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Top UN Court Orders Russia to Halt Ukraine Invasion

FILE - The building of the International Court of Justice (ICJ) is seen in The Hague, Netherlands, Dec. 9, 2019.
FILE - The building of the International Court of Justice (ICJ) is seen in The Hague, Netherlands, Dec. 9, 2019.

PARIS — The United Nations’ highest court called on Russia to immediately halt its invasion of Ukraine, in a preliminary decision that is binding but may be difficult to enforce.

The preliminary decision read by Joan Donoghue, President of the International Court of Justice (ICJ), was unambiguous.

"The Russian Federation shall immediately suspend the military operations that it commenced on February 24, 2022, in the territory of Ukraine."

She also addressed the widening humanitarian fallout of the war.

"The Court is acutely aware of the extent of the human tragedy that is taking place in Ukraine and is deeply concerned about the continuing loss of life and human suffering. The Court is profoundly concerned about the use of force by the Russian Federation in Ukraine, which raises very serious issues of international law," Donoghue said.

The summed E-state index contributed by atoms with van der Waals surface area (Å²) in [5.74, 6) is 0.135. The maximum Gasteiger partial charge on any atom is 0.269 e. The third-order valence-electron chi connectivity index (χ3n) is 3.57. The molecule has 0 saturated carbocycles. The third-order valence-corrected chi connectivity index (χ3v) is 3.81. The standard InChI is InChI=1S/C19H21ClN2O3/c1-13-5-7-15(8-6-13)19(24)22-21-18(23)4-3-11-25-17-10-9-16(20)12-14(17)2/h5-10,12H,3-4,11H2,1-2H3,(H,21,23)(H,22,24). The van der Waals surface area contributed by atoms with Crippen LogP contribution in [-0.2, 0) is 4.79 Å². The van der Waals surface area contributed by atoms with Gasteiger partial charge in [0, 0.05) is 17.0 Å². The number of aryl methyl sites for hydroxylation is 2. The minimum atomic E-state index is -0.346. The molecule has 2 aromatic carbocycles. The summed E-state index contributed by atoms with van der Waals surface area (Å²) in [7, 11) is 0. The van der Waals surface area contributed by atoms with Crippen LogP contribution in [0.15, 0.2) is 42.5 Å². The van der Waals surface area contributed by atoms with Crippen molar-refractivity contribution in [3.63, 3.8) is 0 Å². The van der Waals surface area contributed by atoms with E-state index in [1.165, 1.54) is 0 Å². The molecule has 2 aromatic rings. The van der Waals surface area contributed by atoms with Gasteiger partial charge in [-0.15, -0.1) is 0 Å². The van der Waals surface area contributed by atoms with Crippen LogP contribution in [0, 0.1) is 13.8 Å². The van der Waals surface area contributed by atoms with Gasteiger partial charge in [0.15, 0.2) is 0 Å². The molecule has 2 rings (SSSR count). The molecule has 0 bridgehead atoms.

The ICJ judges voted 13-2 in favor of the ruling. The two opposing judges hail from Russia and China.

Ukraine’s President Volodymyr Zelenskyy praised the ICJ’s decision in a tweet, saying it amounted to what he called a “complete victory” for Ukraine in its case against Russia. He warned that ignoring the court’s order would isolate Russia even further.

The ICJ ruling is just a first take by the world court. While it is binding, it may only mark a symbolic victory for Ukraine, since it will be difficult, if not impossible, to enforce.

Kyiv filed its case to the ICJ days after Russia’s invasion last month, challenging Russia’s claim the move aimed to halt a genocide of pro-Russian separatists there.

Russian representatives did not attend the court’s opening hearing last week. But Moscow argued the ICJ should not impose any measures and had no jurisdiction.

The ICJ’s own ruling on both its jurisdiction and the merits of the case — much less on the case itself — could take months, or years.